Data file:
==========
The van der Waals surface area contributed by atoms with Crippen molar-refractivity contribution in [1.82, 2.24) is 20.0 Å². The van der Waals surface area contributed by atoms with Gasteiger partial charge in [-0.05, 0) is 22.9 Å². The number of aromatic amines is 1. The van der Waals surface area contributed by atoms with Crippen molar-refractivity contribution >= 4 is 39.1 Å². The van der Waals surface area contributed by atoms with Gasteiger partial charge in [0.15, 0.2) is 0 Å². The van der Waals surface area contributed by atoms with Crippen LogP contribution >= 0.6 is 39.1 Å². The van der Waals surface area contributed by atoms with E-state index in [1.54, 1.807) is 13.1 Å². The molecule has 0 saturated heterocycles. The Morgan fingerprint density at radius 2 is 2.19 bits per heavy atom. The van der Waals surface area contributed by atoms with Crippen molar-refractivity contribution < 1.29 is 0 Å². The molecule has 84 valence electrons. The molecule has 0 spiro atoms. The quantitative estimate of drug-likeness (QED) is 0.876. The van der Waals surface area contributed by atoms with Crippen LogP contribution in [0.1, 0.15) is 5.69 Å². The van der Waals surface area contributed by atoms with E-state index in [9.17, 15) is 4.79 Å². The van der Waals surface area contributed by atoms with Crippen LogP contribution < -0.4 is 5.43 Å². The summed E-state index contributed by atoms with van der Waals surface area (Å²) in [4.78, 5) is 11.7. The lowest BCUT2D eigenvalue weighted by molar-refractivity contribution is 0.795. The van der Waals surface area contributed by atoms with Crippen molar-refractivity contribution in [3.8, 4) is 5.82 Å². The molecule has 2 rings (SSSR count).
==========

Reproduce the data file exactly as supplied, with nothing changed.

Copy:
The van der Waals surface area contributed by atoms with Crippen molar-refractivity contribution in [1.82, 2.24) is 20.0 Å². The van der Waals surface area contributed by atoms with Gasteiger partial charge in [-0.05, 0) is 22.9 Å². The number of aromatic amines is 1. The van der Waals surface area contributed by atoms with Crippen molar-refractivity contribution >= 4 is 39.1 Å². The van der Waals surface area contributed by atoms with Gasteiger partial charge in [0.15, 0.2) is 0 Å². The van der Waals surface area contributed by atoms with Crippen LogP contribution >= 0.6 is 39.1 Å². The van der Waals surface area contributed by atoms with E-state index in [1.54, 1.807) is 13.1 Å². The molecule has 0 saturated heterocycles. The Morgan fingerprint density at radius 2 is 2.19 bits per heavy atom. The van der Waals surface area contributed by atoms with Crippen molar-refractivity contribution < 1.29 is 0 Å². The molecule has 84 valence electrons. The molecule has 0 spiro atoms. The quantitative estimate of drug-likeness (QED) is 0.876. The van der Waals surface area contributed by atoms with Crippen LogP contribution in [0.1, 0.15) is 5.69 Å². The van der Waals surface area contributed by atoms with E-state index in [9.17, 15) is 4.79 Å². The van der Waals surface area contributed by atoms with Crippen LogP contribution < -0.4 is 5.43 Å². The summed E-state index contributed by atoms with van der Waals surface area (Å²) in [4.78, 5) is 11.7. The lowest BCUT2D eigenvalue weighted by molar-refractivity contribution is 0.795. The van der Waals surface area contributed by atoms with Crippen molar-refractivity contribution in [3.8, 4) is 5.82 Å². The molecule has 2 rings (SSSR count).